The last two years have brought a whole new meaning to the phrase “teacher tired.” Last year we were teaching face to face with our kiddos. We wore masks, used dividers, and kept 6 feet apart the best we could. It seemed like every week we had a staff meeting, the rules were ever changing in order to follow the guidelines. I don’t need to get into all of the other things that played into last year to make it work because if you know…you know. You are either doing it right now or you have experienced this way of teaching already.
Now we are teaching what seems to be “back to normal”, but really, it's not. We are still in learning recovery mode with our students. We are trying our best to be there for our students emotionally, socially, and academically. We want to create a safe place for them to learn and give them a person to trust but we are also looking for the same things in our own workplace. We are tired. We are tired because we want what is best for our students. We are tired because we have had to relearn ways to teach our students again and again in such a short amount of time. We are tired because with all that seems to go against us, we still care… so much.
Even through it all, we are still in the classroom working everyday trying to give the best to our students. How can we keep the energy up? How can we keep the momentum going in a positive direction? We have created a list of some ideas to help you feel less teacher tired and more excited to be in your classroom. This is not to say that these ideas are a fix all. Not in the least. But we are here to tell you that these ideas will at least help you create momentum, create some positive energy and joy in your teaching and classroom. We still have days, but we are here to encourage you, cheer you on, and help in any way we can!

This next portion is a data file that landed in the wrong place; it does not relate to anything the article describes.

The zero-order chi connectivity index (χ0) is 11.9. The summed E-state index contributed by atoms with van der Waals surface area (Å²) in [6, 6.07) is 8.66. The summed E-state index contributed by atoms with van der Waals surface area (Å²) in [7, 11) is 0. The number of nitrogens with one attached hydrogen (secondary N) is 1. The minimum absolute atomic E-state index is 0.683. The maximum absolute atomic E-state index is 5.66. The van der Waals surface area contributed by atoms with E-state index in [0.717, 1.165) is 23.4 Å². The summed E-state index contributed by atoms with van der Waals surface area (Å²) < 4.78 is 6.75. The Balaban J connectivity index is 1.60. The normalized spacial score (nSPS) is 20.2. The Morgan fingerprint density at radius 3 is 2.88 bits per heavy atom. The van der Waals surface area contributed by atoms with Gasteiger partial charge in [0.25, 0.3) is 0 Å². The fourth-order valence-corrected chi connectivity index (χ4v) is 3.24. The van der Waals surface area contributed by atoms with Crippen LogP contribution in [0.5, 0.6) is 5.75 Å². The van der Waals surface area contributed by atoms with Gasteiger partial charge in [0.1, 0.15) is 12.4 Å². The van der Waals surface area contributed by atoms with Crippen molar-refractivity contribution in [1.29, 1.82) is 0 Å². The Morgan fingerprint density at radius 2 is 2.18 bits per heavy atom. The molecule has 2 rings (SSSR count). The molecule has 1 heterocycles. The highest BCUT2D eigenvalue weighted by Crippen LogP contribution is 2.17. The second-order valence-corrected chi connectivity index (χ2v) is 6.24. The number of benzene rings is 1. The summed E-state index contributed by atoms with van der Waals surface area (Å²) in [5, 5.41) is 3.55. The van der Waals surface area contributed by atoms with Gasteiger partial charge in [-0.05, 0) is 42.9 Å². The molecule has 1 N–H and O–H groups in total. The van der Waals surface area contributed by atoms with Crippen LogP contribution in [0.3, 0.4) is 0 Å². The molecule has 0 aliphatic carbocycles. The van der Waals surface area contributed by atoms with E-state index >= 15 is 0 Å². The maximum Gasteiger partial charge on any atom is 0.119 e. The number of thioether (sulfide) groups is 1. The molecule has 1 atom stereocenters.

IntegratED Workshop: We are always saying we have too much on our plates and we do not have the time. This is true more than ever right now. With our workshop model we are helping teachers get back some of that time, meeting multiple standards, and enjoying our time in the classroom.
Recharge: I don’t know about any other educators, but I always feel guilty taking a day unless I am so sick I can’t function. It is easier to be at school than to make sub plans and be gone. But I am here to say that it is OK to take a day to recharge! There is a saying, “If you are better you will do better.” Take time to write those plans and take a day for yourself. Rest, recharge, rejuvenate.
We spend time every day recharging our phones but often go months without recharging ourselves.”
Stand with each other: I have seen so many posts talking about how schools wouldn’t run without teachers and that it's not stainable. Here’s the thing. If we work together and do what we know how to do best…teach. We can sustain and create a learning environment for our students and we can love.
Your Circle: One thing that has been a huge impact in my career, both positive and negative, is who I surround myself with at work and in my personal life. It is important that at work you are surrounding yourself with those who are encouraging you and supporting you. Negative talk and thoughts spread like wildfire and can be so harmful to one’s mindset and attitude. Who do you have in your circle?
Laughter is the best medicine: In our classrooms every morning we do Joke of the Day. Some of these jokes are terrible but hilarious. One morning our janitor stopped me in the hallway and said that one of our students tells him our joke of the day everyday at lunch. A smile can change someone's day. Imagine what laughter can do?
Do something you love: I have been so busy with all that comes with teaching right now I wasn’t making time for things that I enjoy doing. I decided this year to start reading books again…for fun! I take time at the end of the day to enjoy reading what I want to. What would you choose to do? Even if it's only for 20 minutes. Try to find something that brings you joy that is not school related.
Megan and Kara are educational leaders, professional development experts, and current classroom teachers who are improving the way instruction is being delivered in the standard classroom.